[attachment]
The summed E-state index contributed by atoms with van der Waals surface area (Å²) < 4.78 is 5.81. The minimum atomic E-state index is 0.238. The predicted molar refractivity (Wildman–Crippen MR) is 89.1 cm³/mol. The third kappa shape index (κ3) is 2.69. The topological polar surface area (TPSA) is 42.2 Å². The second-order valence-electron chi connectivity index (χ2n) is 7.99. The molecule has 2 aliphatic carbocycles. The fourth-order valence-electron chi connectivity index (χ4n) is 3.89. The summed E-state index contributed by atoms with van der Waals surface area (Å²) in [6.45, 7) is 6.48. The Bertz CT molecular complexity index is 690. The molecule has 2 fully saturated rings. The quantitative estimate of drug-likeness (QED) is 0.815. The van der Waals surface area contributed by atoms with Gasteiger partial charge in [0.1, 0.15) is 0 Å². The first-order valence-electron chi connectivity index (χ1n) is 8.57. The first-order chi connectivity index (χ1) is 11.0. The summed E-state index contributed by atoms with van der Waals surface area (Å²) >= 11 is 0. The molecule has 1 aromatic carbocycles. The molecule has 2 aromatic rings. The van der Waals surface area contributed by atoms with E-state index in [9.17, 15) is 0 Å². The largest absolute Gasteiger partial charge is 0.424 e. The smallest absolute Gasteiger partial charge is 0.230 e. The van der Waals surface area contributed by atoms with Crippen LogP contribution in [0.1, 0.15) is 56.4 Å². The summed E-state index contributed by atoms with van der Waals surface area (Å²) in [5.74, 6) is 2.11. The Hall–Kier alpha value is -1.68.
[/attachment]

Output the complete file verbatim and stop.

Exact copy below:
The summed E-state index contributed by atoms with van der Waals surface area (Å²) < 4.78 is 5.81. The minimum atomic E-state index is 0.238. The predicted molar refractivity (Wildman–Crippen MR) is 89.1 cm³/mol. The third kappa shape index (κ3) is 2.69. The topological polar surface area (TPSA) is 42.2 Å². The second-order valence-electron chi connectivity index (χ2n) is 7.99. The molecule has 2 aliphatic carbocycles. The fourth-order valence-electron chi connectivity index (χ4n) is 3.89. The summed E-state index contributed by atoms with van der Waals surface area (Å²) in [6.45, 7) is 6.48. The Bertz CT molecular complexity index is 690. The molecule has 2 fully saturated rings. The quantitative estimate of drug-likeness (QED) is 0.815. The van der Waals surface area contributed by atoms with Gasteiger partial charge in [0.1, 0.15) is 0 Å². The first-order valence-electron chi connectivity index (χ1n) is 8.57. The first-order chi connectivity index (χ1) is 11.0. The summed E-state index contributed by atoms with van der Waals surface area (Å²) >= 11 is 0. The molecule has 1 aromatic carbocycles. The molecule has 2 aromatic rings. The van der Waals surface area contributed by atoms with E-state index in [9.17, 15) is 0 Å². The largest absolute Gasteiger partial charge is 0.424 e. The smallest absolute Gasteiger partial charge is 0.230 e. The van der Waals surface area contributed by atoms with Crippen LogP contribution in [0.1, 0.15) is 56.4 Å². The summed E-state index contributed by atoms with van der Waals surface area (Å²) in [5.74, 6) is 2.11. The Hall–Kier alpha value is -1.68.